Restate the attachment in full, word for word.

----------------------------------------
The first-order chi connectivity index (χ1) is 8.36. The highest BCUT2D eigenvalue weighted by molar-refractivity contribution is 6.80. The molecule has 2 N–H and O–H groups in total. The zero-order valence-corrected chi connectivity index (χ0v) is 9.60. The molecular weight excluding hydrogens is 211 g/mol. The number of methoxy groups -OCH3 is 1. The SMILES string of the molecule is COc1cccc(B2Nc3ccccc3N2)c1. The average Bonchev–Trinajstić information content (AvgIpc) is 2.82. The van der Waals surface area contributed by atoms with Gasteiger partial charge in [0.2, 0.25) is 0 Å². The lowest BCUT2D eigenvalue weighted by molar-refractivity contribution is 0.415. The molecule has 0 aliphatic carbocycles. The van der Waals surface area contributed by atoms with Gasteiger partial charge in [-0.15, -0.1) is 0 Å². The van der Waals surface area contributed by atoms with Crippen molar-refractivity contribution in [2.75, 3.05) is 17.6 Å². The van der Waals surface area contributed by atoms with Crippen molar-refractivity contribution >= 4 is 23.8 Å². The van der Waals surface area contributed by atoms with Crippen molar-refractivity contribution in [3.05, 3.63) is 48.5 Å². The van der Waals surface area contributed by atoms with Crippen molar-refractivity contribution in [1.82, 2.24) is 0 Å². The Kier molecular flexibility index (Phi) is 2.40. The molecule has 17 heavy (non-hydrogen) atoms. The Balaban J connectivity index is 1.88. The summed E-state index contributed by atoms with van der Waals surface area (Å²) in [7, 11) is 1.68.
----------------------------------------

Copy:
The first-order chi connectivity index (χ1) is 8.36. The highest BCUT2D eigenvalue weighted by molar-refractivity contribution is 6.80. The molecule has 2 N–H and O–H groups in total. The zero-order valence-corrected chi connectivity index (χ0v) is 9.60. The molecular weight excluding hydrogens is 211 g/mol. The number of methoxy groups -OCH3 is 1. The SMILES string of the molecule is COc1cccc(B2Nc3ccccc3N2)c1. The average Bonchev–Trinajstić information content (AvgIpc) is 2.82. The van der Waals surface area contributed by atoms with Gasteiger partial charge in [0.2, 0.25) is 0 Å². The lowest BCUT2D eigenvalue weighted by molar-refractivity contribution is 0.415. The molecule has 0 aliphatic carbocycles. The van der Waals surface area contributed by atoms with Gasteiger partial charge in [-0.15, -0.1) is 0 Å². The van der Waals surface area contributed by atoms with Crippen molar-refractivity contribution in [2.75, 3.05) is 17.6 Å². The van der Waals surface area contributed by atoms with Crippen molar-refractivity contribution >= 4 is 23.8 Å². The van der Waals surface area contributed by atoms with Crippen molar-refractivity contribution in [3.05, 3.63) is 48.5 Å². The van der Waals surface area contributed by atoms with Crippen molar-refractivity contribution in [1.82, 2.24) is 0 Å². The Kier molecular flexibility index (Phi) is 2.40. The molecule has 17 heavy (non-hydrogen) atoms. The Balaban J connectivity index is 1.88. The summed E-state index contributed by atoms with van der Waals surface area (Å²) in [7, 11) is 1.68.